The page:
The establishment of the Consumer Financial Protection Bureau came in 2012, following the fallout of the economic crisis set off by the collapse of the housing market and a massive wave of foreclosures. debt defense

As our Miami debt defense lawyers know well, the birth of the agency was an unprecedented effort to address and prevent the kinds of abuses by banks and other large financial institutions that led to the financial crisis. It also helps to keep fraud and debt collection abuses at bay.

But now, there are those who seek to severely undercut it with the introduction of the Financial CHOICE Act, which purportedly aims to curb excess regulation and enforcement (a non-existent issue in our opinion). The truth of the matter is those behind this measure are eager to scrap consumer protections because they are viewed as bad for business – even if the business itself is bad.  Continue reading

Nearly a dozen debt settlement companies in Florida were systematically defrauding consumers, leading the Federal Trade Commission and the state attorney general to recently shut down those operations.debt defense

Both regulators succeeded in obtaining a court order that requires the 11 companies (owned by three individuals) to stop marketing their debt settlement “services,” which in fact preyed on thousands of vulnerable people eager to stop creditor harassment and avoid bankruptcy. The case is a cautionary tale of why it’s best to avoid working with a non-attorney when you’re seeking a manageable debt settlement agreement.

According to the complaint, filed in the U.S. District Court in the Southern District of Florida, the companies conned consumers into believing they could avoid having to pay thousands of dollars in outstanding credit card bills. Instead, they were told to pay the debt settlement companies money every month, and those firms promised to negotiate a deal with the credit card companies. On the surface, this seems like a good deal – legitimate too. But Florida Attorney General Pam Bondi says it wasn’t, and some consumers, after paying hundreds or thousands of dollars, learned their credit card debts were never paid and their accounts were deeply in default. Their credit was completely decimated. Some had no choice but to file for bankruptcy. Others were sued.  Continue reading

Bank employees at Citigroup had suspicions for years that more than $1 billion in payments being sent over 30 million transactions to Mexico through its Banamex USA division were shady. Despite ample evidence, that generated some 18,000 suspicious transaction alerts, the company only initiated 10 investigations, filing just half a dozen suspicious activity reports with federal regulators.debt defense

Now, the California-based Banamex USA has conceded it violated criminal laws for its failure to have adequate anti-money-laundering safeguards in place. For its part, Citigroup admitted it didn’t maintain adequate oversight of Banamex. For this, it will pay $97.4 million, a settlement agreement that will steer it clear of criminal charges related to the inquiry.

Miami debt defense attorneys recognize this kind of action as revealing where the priorities of bankers truly lie. While large banks like Citigroup are quick to take consumers to task – sometimes even to court –  over a few missed credit card payments or a default mortgage after a job loss or on an underwater home, they turn a blind eye to what is clearly a viable source of income for violent criminal cartels. Continue reading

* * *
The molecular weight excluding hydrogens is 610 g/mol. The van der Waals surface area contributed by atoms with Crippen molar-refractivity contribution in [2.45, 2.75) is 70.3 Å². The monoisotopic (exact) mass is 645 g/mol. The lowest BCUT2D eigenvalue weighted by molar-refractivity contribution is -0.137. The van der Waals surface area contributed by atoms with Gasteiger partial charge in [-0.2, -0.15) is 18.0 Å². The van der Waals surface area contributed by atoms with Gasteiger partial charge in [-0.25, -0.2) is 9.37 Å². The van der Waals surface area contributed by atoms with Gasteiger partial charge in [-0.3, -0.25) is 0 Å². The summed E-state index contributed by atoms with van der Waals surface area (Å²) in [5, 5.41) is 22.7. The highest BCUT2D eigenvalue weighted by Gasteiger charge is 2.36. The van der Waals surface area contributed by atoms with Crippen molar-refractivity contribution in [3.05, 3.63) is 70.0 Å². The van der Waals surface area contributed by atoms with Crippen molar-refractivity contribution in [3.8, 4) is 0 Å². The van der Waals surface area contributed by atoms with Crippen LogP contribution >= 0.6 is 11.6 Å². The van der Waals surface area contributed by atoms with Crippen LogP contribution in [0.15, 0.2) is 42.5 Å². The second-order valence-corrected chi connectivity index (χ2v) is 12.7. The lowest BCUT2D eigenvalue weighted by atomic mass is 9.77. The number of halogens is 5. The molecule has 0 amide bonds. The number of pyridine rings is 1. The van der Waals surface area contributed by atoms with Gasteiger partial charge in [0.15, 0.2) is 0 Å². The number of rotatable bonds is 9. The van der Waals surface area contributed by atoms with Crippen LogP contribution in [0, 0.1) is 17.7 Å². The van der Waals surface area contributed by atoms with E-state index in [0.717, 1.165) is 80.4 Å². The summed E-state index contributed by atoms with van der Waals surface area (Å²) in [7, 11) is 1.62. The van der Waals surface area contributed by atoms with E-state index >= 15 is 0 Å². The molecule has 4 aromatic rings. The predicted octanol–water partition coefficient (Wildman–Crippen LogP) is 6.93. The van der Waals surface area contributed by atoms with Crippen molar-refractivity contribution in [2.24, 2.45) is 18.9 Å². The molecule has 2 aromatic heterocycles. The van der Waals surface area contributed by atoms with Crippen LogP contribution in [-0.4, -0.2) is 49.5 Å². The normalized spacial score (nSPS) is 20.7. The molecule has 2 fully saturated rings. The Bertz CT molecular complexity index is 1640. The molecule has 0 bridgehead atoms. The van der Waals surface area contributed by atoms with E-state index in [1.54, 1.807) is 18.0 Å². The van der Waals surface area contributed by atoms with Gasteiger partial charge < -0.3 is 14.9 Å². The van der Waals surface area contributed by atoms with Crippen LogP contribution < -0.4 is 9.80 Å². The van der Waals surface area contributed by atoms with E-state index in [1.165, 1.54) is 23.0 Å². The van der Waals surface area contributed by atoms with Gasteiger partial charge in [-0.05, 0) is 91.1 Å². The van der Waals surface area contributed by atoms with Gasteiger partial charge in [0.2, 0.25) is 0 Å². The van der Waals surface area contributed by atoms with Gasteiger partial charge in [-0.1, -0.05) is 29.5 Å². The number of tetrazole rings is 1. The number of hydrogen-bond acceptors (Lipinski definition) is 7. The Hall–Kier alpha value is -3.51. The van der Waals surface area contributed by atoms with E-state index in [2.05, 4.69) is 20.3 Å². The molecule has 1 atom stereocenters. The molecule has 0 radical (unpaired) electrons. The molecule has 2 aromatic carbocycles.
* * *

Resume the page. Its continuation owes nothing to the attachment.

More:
Tort reform supporters in Congress are fired up, gaining significant traction in recent weeks with a number of proposed measures that could substantially undercut consumer rights. people

One of the most troubling bills takes aim at class action lawsuits.

Misleadingly dubbed the, “Fairness in Class Action Act,” H.R. 985 passed 220-201 (largely along party lines), the measure might be more aptly named the Class Action Elimination Act.

The reality is this bill creates procedural and evidentiary burdens that some opine are so high, it will be nearly impossible to pursue class action litigation. That would be a huge blow for consumer rights because it’s a key tool consumers have to level the playing field against large companies for unfair dealings.  Continue reading

A federal bankruptcy court judge in California recently ordered Bank of America to pay a stunning $46 in damages after a years-long foreclosure nightmare that literally pushed one couple to the brink of death. house

The bulk of that $46 million will go toward public law schools and consumer attorney organizations to help fight back against similar abuses in the future.

In the ruling, Bankruptcy Judge Christopher M. Klein admonishes the top brass at the bank – not lower-tier workers. Further, the ruling is being interpreted as a sharp condemnation of the failure of government to police these types of interactions and protect homeowners  – even though banks should have been vulnerable to legal action on a massive scale for the actions leading to the foreclosure crisis and those that followed thereafter.  Continue reading

Illegal debt sales and debt collection practices have landed Citibank in hot water with federal regulators. In two separate actions, regulators ordered the bank to fork over $16 million in consumer relief, pay $3 million to the government in penalties and forego $34 million in collections from approximately 7,000 customers.business man